definition of resources rather than a definition that includes asset values. In addition, it is difficult to obtain accurate estimates of asset values in household surveys. Finally, as a practical matter, very few people who are income-poor on an annual basis have financial or other assets, with the exception of housing.14
We do recognize, however, that for some purposes, it may be desirable to have companion measures of poverty that take account of at least some types of assets. Thus, although we propose that the official poverty measure continue to be based on annual data, we believe it would be useful to develop measures for shorter and longer time periods as well (see Chapter 6). Measures for shorter periods (e.g., 4 months) may be more useful than annual measures to evaluate how effectively government assistance programs with short accounting periods target benefits to needy people. For consistency with program rules, short-term poverty measures would need to include financial asset values. In fact, it is likely easier, using SIPP data, to develop short-term measures that add asset values to income than to develop such measures on an annual basis. Fewer changes in family composition are likely to occur in a short time period and, hence, there will be less difficulty in attributing the asset values measured at the beginning of the accounting period to the appropriate family unit.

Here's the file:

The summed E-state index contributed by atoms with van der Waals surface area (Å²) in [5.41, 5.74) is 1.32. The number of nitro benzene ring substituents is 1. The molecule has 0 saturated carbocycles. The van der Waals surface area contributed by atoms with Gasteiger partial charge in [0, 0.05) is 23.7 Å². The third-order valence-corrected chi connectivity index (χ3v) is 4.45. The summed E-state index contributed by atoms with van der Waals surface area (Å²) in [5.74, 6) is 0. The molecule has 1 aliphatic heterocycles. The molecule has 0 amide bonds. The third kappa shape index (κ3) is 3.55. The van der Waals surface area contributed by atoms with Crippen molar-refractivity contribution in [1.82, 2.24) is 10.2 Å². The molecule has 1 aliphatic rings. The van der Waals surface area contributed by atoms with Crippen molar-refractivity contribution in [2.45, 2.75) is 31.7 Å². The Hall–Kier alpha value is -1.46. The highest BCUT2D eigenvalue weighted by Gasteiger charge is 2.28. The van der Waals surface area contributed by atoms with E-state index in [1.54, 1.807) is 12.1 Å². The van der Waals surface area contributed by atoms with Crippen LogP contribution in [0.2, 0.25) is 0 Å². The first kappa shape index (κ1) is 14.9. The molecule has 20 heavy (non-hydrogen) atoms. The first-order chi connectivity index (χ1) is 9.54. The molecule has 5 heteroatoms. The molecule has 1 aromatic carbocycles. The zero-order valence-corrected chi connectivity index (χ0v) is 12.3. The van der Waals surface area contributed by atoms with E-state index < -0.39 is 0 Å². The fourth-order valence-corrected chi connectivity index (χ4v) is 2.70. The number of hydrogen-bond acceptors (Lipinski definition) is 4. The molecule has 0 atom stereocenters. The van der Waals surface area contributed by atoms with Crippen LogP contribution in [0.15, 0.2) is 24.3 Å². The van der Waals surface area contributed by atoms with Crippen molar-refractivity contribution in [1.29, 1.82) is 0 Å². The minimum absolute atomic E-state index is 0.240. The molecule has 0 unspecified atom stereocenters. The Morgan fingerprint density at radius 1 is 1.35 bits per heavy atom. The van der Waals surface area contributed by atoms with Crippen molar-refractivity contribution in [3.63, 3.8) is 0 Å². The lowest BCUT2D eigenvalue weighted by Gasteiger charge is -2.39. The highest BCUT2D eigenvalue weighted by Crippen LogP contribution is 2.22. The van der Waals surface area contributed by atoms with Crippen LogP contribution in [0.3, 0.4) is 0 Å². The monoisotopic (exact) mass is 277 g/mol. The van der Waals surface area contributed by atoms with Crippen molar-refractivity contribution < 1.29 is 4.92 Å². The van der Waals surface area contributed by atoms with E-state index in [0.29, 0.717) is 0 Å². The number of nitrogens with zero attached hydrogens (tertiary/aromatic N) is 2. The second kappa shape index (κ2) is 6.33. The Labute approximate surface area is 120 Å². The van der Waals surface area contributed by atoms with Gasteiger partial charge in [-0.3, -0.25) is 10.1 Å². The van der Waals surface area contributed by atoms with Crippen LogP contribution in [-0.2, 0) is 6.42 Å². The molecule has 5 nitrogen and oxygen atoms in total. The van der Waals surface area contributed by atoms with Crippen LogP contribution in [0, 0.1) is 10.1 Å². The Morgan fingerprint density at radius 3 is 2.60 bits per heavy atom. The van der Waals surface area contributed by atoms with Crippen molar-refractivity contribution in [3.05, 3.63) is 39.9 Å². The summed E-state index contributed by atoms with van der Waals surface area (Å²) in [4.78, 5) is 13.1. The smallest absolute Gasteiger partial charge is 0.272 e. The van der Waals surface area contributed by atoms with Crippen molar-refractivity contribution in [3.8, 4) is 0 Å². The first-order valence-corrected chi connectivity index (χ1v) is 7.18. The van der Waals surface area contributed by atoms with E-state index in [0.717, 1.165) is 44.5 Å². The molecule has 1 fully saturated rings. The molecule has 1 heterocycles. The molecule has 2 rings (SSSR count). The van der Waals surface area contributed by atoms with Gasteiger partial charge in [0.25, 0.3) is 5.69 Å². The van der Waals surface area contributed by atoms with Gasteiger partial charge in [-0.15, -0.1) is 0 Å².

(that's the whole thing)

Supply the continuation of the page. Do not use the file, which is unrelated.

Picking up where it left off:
Finally, we support research and development to improve the reporting and valuation of assets for such purposes as estimating the distribution of wealth in relation to the distribution of income. The economic poverty measure is just one important indicator of economic deprivation and well-being; other indicators are important to develop, both in their own right and to provide an added perspective through cross-tabulation with the poverty measure.
The rest of this chapter details the components of the proposed definition of family resources.
The proposed definition of disposable money and near-money income begins with gross money income as defined for the current poverty measure. In the March CPS, money income is the sum of about 30-odd sources that are identified separately in that survey—including, for example, wages, net self-employment income, Social Security, private pensions, cash public assistance,